10. Break The Chain (feat Eric Turner & Sway)

11. All Black Everything

12. Never Forget You (feat John Legend)

Subculture Media ‘Lasers – Lupe Fiasco’ Review:

Many of the genre’s most hardened fans would admit that, over the past decade, true rap/hip-hop has been replaced by some kind of commercial hybrid that sees artists wanting to rhyme about bling, girls and clothing rather than deliver political comments like the rappers of old. But here’s where Lupe Fiasco is willing to step up and separate himself from the rest of the pack. His latest album, Lasers, sees Fiasco deliver an album that most old-time fans would certainly be proud of.

The lead-off track, “Letting Go,” sees Sarah Green join Fiasco and show everyone that commercial R&B can still sound good. Lupe Fiasco then stands up and delivers one of the most rap tracks to see the light of day for a very long time. “Words That I Never Said” sees Fiasco take a huge swipe at Muslim Jihadists and then turns the tables by taking aim at the United States for its war on terror. He really doesn’t hold back.

If you have any doubts about why Lupe Fiasco is in the music industry, then one quick listen to “Till I Get There” will change your mind, while the extremely electronic “I Don’t Care Right Now” is just screaming to be the next radio single. Then Trey Songz teams up with Lupe Fiasco for what is clearly the worst track on the album. “Out Of My Head” may sound like a song that would have been perfect for Michael Jackson, but it certainly doesn’t do Lupe Fiasco any good.

The very commercial “The Show Goes On” is certainly a terrific track, but being overplayed on radio and television has made it lose its message. However, Lasers picks up again with “Beautiful Lasers (2 Ways),” which allows the world to see what a great songwriter Fiasco really is.

“Coming Up” is a real shocker, but if you can get past the cheesy onslaught of “State Run Radio,” you will indeed see that it contains a powerful message. Lupe Fiasco’s love of all things electronic continues with “Break The Chain,” and then he gets deeply political with the brilliant “All Black Everything.” The delightful John Legend then joins Fiasco on the smooth “Never Forget You.”

Lasers is more than just a good album. It shows just how talented Lupe Fiasco really is. Forget the likes of Usher and Kanye West—Lupe Fiasco is the real deal.

Other Subculture Media ‘Lasers – Lupe Fiasco’ Reviews: This review of ‘Lasers – Lupe Fiasco’ by David Griffiths first appeared in Buzz Magazine.

You wouldn’t know by listening to most of the rap/hip-hop that makes it to radio today but there was once a time when rappers used their music to get across their feelings. Not how they feel about ‘bitches or hoes” or how much bling they have, but instead their feelings about politics and other things close to their hearts. Well Lasers shows that Lupe Fiasco knows how to stay true to that old-style rap philosophy.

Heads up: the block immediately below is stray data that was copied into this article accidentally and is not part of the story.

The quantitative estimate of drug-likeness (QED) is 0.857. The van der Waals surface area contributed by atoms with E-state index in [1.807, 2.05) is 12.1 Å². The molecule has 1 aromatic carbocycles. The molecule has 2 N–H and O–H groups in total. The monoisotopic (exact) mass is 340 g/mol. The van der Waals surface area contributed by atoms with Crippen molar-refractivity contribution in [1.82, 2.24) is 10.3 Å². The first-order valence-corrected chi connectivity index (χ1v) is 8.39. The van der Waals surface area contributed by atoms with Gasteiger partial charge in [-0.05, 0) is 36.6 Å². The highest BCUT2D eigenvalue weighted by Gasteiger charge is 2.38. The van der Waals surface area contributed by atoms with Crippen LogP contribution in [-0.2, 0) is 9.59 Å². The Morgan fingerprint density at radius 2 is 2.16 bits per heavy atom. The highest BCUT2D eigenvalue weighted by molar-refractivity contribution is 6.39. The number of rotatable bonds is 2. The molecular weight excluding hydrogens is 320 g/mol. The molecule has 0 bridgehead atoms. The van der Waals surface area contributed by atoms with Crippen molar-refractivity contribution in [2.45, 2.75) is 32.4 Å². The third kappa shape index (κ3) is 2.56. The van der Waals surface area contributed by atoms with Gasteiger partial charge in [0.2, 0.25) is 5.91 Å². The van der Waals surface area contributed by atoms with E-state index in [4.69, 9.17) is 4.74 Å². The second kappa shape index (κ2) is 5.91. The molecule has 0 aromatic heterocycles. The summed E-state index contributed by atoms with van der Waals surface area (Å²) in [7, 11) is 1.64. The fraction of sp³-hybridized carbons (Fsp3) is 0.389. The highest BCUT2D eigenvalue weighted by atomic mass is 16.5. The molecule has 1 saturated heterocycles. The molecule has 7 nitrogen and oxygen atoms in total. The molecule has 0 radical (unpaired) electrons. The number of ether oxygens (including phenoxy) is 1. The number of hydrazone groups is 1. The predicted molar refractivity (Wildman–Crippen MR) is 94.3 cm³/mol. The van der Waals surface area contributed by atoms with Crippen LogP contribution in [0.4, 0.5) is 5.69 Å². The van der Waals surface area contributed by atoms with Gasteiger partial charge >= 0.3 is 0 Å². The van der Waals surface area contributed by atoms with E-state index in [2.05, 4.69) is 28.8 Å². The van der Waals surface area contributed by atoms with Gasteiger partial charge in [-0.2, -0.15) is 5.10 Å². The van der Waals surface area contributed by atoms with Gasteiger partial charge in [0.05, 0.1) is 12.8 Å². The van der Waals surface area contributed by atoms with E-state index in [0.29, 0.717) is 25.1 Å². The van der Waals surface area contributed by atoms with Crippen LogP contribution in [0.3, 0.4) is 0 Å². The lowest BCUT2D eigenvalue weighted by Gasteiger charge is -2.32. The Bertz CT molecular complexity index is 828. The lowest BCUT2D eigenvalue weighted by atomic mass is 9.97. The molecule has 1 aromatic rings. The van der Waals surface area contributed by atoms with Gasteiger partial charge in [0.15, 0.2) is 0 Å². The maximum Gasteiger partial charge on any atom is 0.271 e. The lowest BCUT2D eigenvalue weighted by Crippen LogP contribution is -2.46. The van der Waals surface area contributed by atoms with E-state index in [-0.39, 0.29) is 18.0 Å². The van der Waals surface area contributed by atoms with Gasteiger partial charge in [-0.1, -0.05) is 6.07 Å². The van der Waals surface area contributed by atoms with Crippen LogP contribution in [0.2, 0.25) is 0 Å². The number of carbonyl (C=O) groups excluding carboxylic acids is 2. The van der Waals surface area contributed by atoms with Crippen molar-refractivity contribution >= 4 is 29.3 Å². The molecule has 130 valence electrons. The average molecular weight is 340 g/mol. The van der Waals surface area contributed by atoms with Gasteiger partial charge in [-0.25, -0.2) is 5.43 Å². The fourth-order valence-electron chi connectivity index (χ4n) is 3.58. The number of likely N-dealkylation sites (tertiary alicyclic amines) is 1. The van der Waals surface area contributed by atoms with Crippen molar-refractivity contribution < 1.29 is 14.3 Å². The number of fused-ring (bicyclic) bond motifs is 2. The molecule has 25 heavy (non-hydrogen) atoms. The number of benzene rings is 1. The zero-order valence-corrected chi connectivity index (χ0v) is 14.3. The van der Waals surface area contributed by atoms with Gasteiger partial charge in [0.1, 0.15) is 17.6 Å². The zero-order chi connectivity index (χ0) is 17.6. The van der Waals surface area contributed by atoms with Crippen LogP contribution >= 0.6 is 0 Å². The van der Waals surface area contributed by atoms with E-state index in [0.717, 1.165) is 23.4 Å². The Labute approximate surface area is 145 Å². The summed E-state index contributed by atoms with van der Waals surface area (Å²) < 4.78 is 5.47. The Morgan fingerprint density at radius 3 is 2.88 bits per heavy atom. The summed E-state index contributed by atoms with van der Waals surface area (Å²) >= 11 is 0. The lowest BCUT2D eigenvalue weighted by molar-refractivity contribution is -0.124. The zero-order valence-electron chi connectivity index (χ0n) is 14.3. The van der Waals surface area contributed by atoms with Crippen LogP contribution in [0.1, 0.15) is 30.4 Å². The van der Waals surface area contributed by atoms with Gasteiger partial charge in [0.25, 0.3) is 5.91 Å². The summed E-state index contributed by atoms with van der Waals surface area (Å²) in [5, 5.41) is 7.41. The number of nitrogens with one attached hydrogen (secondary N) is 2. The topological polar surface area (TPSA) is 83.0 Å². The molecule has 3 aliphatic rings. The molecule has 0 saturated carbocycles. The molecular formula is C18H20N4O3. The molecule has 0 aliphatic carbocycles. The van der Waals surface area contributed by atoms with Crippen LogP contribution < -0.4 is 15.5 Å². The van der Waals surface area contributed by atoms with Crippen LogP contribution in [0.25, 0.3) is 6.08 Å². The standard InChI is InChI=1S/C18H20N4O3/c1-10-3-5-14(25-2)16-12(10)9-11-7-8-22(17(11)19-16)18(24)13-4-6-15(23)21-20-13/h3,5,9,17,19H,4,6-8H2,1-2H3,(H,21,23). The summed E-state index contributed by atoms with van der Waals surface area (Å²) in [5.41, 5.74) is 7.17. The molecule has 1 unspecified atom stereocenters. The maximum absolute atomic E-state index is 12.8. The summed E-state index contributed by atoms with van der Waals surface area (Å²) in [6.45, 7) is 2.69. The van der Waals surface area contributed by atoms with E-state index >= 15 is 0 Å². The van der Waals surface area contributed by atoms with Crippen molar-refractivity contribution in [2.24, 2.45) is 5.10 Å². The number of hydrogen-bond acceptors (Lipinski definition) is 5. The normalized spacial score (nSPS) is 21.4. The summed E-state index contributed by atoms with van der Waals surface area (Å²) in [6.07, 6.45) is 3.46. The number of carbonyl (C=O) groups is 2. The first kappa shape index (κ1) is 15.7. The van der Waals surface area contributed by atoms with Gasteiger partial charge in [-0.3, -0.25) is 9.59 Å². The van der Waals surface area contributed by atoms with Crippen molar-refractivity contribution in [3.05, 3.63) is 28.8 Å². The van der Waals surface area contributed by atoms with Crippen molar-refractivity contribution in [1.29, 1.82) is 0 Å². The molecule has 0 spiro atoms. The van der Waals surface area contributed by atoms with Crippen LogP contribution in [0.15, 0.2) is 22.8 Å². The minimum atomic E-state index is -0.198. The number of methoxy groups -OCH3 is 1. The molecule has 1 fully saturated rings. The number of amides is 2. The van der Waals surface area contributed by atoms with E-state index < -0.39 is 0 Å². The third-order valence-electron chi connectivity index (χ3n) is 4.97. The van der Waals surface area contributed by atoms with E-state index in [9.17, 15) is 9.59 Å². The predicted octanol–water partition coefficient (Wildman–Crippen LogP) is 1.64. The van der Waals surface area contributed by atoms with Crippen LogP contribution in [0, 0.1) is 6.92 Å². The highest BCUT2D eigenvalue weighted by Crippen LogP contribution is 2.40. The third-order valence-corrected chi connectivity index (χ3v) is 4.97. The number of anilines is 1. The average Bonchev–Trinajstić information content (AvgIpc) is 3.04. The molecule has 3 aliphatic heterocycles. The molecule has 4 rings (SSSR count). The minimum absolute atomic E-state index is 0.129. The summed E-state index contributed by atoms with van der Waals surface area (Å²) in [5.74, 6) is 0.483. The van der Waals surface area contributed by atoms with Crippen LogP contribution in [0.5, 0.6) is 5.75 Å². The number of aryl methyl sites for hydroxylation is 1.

While the world has fallen at the feet at rappers like Usher and Kanye West, the very talented Lupe Fiasco has been plying his trade in the shadows and now Lasers sees him break-out into the spotlight and truly announce himself as one of the best rappers going around at the moment.

Lupe Fiasco teams up with Sarah Green on “Letting Go” and shows the world that not all commercial R&B has to be crappy and lame, and then he really announces himself with “Words That I Never Said”, a track that seems call the War On Terror bullshit while also taking a swipe at some Muslims… see a rapper that has the guts to come out and say what he feels.

“Till I Get There” sees Fiasco get heartfelt about his career and why he is in the rap game while the very-electronic “I Don’t Care Right Now” is catchy enough to be the next radio single. “Out Of My Head” sees Fiasco team up with Trey Songz and momentarily head down the commericial track with a song about a girl, it doesn’t fit his normal style and the only thing that saves it from being a complete disaster is that it has a real Michael Jackson sound to it.

“The Show Goes On” is an amazing track but you can’t help but wonder if the fact that it has been played to death on Australian TV may mean it has lost it’s heartfelt message. MDMA steps up to the mic on the emotional “Beautiful Lasers (2 Ways)” and once again Fiasco’s great songwriting abilities are on show.

“Coming Up” is a truly forgettable song while :State Run Radio” may sound cheesy but if you listen carefully it takes a fair swipe at modern radio and the military. Fiasco mixes his styles up with the Ministry Of Sound-esque “Break The Chain” and then takes his fans on a poetic history listen with the very important ‘All Black Everything”. Lasers then closes with the smooth “Never Forget You” which is sung with true meaning by Fiasco and John Legend.
Rating: 4.5/5

Adalita - Adalita

Year: 2011

Label: Liberation